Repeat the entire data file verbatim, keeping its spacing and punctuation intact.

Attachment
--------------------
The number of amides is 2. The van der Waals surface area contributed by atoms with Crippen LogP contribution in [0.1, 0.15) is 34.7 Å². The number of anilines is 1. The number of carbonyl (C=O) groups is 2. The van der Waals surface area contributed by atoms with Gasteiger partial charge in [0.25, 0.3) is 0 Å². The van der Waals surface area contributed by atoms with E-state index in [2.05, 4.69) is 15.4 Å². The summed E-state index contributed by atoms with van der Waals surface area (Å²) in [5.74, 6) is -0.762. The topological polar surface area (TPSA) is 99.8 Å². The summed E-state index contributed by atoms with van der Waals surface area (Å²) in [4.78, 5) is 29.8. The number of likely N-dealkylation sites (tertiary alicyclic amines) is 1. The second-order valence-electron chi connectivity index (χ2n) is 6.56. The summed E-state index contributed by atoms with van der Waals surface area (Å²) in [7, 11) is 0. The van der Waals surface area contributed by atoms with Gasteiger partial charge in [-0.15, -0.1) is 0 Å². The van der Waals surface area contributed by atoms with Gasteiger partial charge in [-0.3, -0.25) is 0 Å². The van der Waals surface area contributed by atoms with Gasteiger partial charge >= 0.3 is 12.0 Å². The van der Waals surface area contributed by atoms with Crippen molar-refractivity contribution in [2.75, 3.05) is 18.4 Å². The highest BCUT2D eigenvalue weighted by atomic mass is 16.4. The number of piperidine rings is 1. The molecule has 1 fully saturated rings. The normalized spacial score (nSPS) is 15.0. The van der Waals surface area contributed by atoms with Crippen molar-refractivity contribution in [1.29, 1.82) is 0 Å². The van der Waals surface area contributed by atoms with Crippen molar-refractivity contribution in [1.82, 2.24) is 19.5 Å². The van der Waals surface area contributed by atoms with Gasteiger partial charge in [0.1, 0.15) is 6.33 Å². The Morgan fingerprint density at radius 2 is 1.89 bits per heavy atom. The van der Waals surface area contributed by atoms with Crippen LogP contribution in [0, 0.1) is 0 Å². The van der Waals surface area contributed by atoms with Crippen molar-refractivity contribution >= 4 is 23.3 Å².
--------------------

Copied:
The number of amides is 2. The van der Waals surface area contributed by atoms with Crippen LogP contribution in [0.1, 0.15) is 34.7 Å². The number of anilines is 1. The number of carbonyl (C=O) groups is 2. The van der Waals surface area contributed by atoms with Gasteiger partial charge in [0.25, 0.3) is 0 Å². The van der Waals surface area contributed by atoms with E-state index in [2.05, 4.69) is 15.4 Å². The summed E-state index contributed by atoms with van der Waals surface area (Å²) in [5.74, 6) is -0.762. The topological polar surface area (TPSA) is 99.8 Å². The summed E-state index contributed by atoms with van der Waals surface area (Å²) in [4.78, 5) is 29.8. The number of likely N-dealkylation sites (tertiary alicyclic amines) is 1. The second-order valence-electron chi connectivity index (χ2n) is 6.56. The summed E-state index contributed by atoms with van der Waals surface area (Å²) in [7, 11) is 0. The van der Waals surface area contributed by atoms with Gasteiger partial charge in [-0.15, -0.1) is 0 Å². The van der Waals surface area contributed by atoms with Gasteiger partial charge in [-0.3, -0.25) is 0 Å². The van der Waals surface area contributed by atoms with Gasteiger partial charge >= 0.3 is 12.0 Å². The van der Waals surface area contributed by atoms with Crippen molar-refractivity contribution in [2.75, 3.05) is 18.4 Å². The highest BCUT2D eigenvalue weighted by atomic mass is 16.4. The number of piperidine rings is 1. The molecule has 1 fully saturated rings. The normalized spacial score (nSPS) is 15.0. The van der Waals surface area contributed by atoms with Crippen molar-refractivity contribution in [1.29, 1.82) is 0 Å². The van der Waals surface area contributed by atoms with Crippen molar-refractivity contribution in [1.82, 2.24) is 19.5 Å². The van der Waals surface area contributed by atoms with Gasteiger partial charge in [0.1, 0.15) is 6.33 Å². The Morgan fingerprint density at radius 2 is 1.89 bits per heavy atom. The van der Waals surface area contributed by atoms with Crippen LogP contribution in [0, 0.1) is 0 Å². The van der Waals surface area contributed by atoms with Crippen molar-refractivity contribution >= 4 is 23.3 Å².